Reaching the Soldier
Army distributed learning uses technology to fight Global War on Terrorism
By Hugh C. Laughlin/TRADOC News Service
FORT MONROE, Va. (TRADOC News Service, April 27, 2005) – There is no question today that we are a nation at war, with service members deployed to the far reaches of the world. The Global War on Terrorism has greatly impacted how the U.S. Army is developing its training programs.
The Army Distributed Learning Program brings together many different pieces into one common standard.
The U.S. Army Training and Doctrine Command mission of recruiting, training and educating the Army’s Soldiers is a huge undertaking. TADLP plays an important role in the professional development and education of the Army’s Soldiers and civilian employees.
“When you talk about distributed learning, there are multiple complementary components to it,” said Michael Jacobson, a senior training analyst for the Distributed Learning Division, Training Development and Delivery Directorate, TRADOC Deputy Chief of Staff for Operations and Training, Fort Monroe, Va.
Over the past two decades, Army training and education has undergone some profound changes. “Twenty-five years ago, all the management of Army training was done by hand. Fifteen years ago, different stovepiped systems were developed to use technology and automation to satisfy some of these aspects of Army training,” described Jacobson.
“The deficiency was that none of these systems could communicate with each other. Data had to be recreated in multiple systems, and you couldn’t cross-reference any of this stuff,” said Jacobson.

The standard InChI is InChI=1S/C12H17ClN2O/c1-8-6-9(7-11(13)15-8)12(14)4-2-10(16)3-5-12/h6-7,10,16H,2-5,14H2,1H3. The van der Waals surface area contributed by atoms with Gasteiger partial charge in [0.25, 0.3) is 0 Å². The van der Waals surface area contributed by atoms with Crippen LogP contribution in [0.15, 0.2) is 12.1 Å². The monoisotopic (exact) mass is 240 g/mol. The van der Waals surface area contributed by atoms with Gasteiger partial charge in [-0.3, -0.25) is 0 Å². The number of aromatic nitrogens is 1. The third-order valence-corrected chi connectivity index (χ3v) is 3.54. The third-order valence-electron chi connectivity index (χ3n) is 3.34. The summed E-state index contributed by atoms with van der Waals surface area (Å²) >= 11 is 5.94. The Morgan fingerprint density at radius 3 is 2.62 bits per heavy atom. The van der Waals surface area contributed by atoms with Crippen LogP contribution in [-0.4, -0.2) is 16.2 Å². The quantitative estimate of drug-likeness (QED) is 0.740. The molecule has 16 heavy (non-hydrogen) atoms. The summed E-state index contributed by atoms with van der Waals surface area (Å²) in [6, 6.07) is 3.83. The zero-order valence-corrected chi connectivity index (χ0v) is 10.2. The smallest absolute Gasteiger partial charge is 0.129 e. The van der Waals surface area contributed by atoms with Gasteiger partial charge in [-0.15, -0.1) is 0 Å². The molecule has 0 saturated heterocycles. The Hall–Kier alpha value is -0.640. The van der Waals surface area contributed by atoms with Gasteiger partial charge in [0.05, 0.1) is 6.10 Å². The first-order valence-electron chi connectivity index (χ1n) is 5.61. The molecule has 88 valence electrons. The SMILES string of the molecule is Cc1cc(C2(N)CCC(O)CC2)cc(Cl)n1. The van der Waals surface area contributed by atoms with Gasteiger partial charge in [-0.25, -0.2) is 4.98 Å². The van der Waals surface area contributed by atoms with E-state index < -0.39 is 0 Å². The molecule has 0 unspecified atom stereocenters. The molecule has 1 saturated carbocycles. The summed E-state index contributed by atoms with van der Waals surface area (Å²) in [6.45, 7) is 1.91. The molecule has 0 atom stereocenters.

Today’s information technology has allowed for the increased speed of information processing and the ability to increase the usability across multiple platforms.
With the ultimate goal being to improve readiness by the delivery of standardized individual, collective and self-development training to Soldiers and units any time and any place, TADLP is the umbrella that provides this for the entire U.S. Army professional development and education system.
The major components that fall under this umbrella include distributed learning courseware, lifelong learning centers, digital training facilities, the Army Learning Management System and the Deployed Digital Training Campus.
One of the key components of the Army’s DL program is its repository of courseware. The Reimer Digital Library and the Soldiers Training Homepage, housed at the Army Training Support Center, contain more than 5,000 DL courses and training products available for both Soldiers and Department of the Army civilian employees to access on-line.
The Armor Captains Career Course is a good example of a resident course redesigned for DL that leverages the efficiencies of DL technology.
The course makes use of some limited immersive training, roleplaying and interactivity. Examples and lessons are embedded in the course using Web-delivered streaming video, according to Jacobson. Modules have embedded gated quizzes and exams.
The course makes use of both synchronous and asynchronous technology over the Internet. And there is a collaborative tool used for synchronous sessions.
This course is representative of the type of courseware TRADOC is developing and fielding for the Army.